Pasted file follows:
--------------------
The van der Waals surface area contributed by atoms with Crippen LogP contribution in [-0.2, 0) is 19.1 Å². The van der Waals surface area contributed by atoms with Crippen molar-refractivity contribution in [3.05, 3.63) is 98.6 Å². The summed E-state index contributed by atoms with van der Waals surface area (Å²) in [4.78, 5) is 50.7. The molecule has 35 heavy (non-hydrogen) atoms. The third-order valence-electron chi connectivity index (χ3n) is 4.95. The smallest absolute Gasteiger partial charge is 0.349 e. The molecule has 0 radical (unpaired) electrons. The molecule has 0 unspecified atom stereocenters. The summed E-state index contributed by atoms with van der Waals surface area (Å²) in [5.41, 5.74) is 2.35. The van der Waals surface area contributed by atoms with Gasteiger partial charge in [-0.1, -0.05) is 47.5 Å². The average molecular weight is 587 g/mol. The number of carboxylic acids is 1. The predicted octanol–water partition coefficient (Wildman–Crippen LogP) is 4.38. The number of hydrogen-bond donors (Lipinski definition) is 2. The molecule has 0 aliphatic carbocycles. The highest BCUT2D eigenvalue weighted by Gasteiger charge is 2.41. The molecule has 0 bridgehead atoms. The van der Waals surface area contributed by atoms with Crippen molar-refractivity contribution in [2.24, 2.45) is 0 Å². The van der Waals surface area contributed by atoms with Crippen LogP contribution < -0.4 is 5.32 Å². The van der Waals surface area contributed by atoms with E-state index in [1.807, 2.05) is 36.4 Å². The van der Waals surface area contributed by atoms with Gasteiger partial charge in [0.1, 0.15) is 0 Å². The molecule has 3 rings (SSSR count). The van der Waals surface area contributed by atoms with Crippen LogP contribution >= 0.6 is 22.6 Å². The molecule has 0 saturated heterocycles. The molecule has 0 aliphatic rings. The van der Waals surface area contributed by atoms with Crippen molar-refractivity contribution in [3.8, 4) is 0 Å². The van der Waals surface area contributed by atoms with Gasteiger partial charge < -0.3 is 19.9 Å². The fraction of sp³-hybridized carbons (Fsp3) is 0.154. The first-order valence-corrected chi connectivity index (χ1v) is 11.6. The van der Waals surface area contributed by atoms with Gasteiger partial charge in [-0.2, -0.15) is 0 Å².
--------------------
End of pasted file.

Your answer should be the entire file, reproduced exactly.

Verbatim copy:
The van der Waals surface area contributed by atoms with Crippen LogP contribution in [-0.2, 0) is 19.1 Å². The van der Waals surface area contributed by atoms with Crippen molar-refractivity contribution in [3.05, 3.63) is 98.6 Å². The summed E-state index contributed by atoms with van der Waals surface area (Å²) in [4.78, 5) is 50.7. The molecule has 35 heavy (non-hydrogen) atoms. The third-order valence-electron chi connectivity index (χ3n) is 4.95. The smallest absolute Gasteiger partial charge is 0.349 e. The molecule has 0 radical (unpaired) electrons. The molecule has 0 unspecified atom stereocenters. The summed E-state index contributed by atoms with van der Waals surface area (Å²) in [5.41, 5.74) is 2.35. The van der Waals surface area contributed by atoms with Gasteiger partial charge in [-0.1, -0.05) is 47.5 Å². The average molecular weight is 587 g/mol. The number of carboxylic acids is 1. The predicted octanol–water partition coefficient (Wildman–Crippen LogP) is 4.38. The number of hydrogen-bond donors (Lipinski definition) is 2. The molecule has 0 aliphatic carbocycles. The highest BCUT2D eigenvalue weighted by Gasteiger charge is 2.41. The molecule has 0 bridgehead atoms. The van der Waals surface area contributed by atoms with Crippen molar-refractivity contribution in [2.24, 2.45) is 0 Å². The van der Waals surface area contributed by atoms with Crippen LogP contribution < -0.4 is 5.32 Å². The van der Waals surface area contributed by atoms with E-state index in [1.807, 2.05) is 36.4 Å². The van der Waals surface area contributed by atoms with Gasteiger partial charge in [0.1, 0.15) is 0 Å². The molecule has 3 rings (SSSR count). The van der Waals surface area contributed by atoms with Crippen LogP contribution >= 0.6 is 22.6 Å². The molecule has 0 saturated heterocycles. The molecule has 0 aliphatic rings. The van der Waals surface area contributed by atoms with Crippen molar-refractivity contribution in [3.8, 4) is 0 Å². The van der Waals surface area contributed by atoms with Gasteiger partial charge < -0.3 is 19.9 Å². The fraction of sp³-hybridized carbons (Fsp3) is 0.154. The first-order valence-corrected chi connectivity index (χ1v) is 11.6. The van der Waals surface area contributed by atoms with Gasteiger partial charge in [-0.2, -0.15) is 0 Å².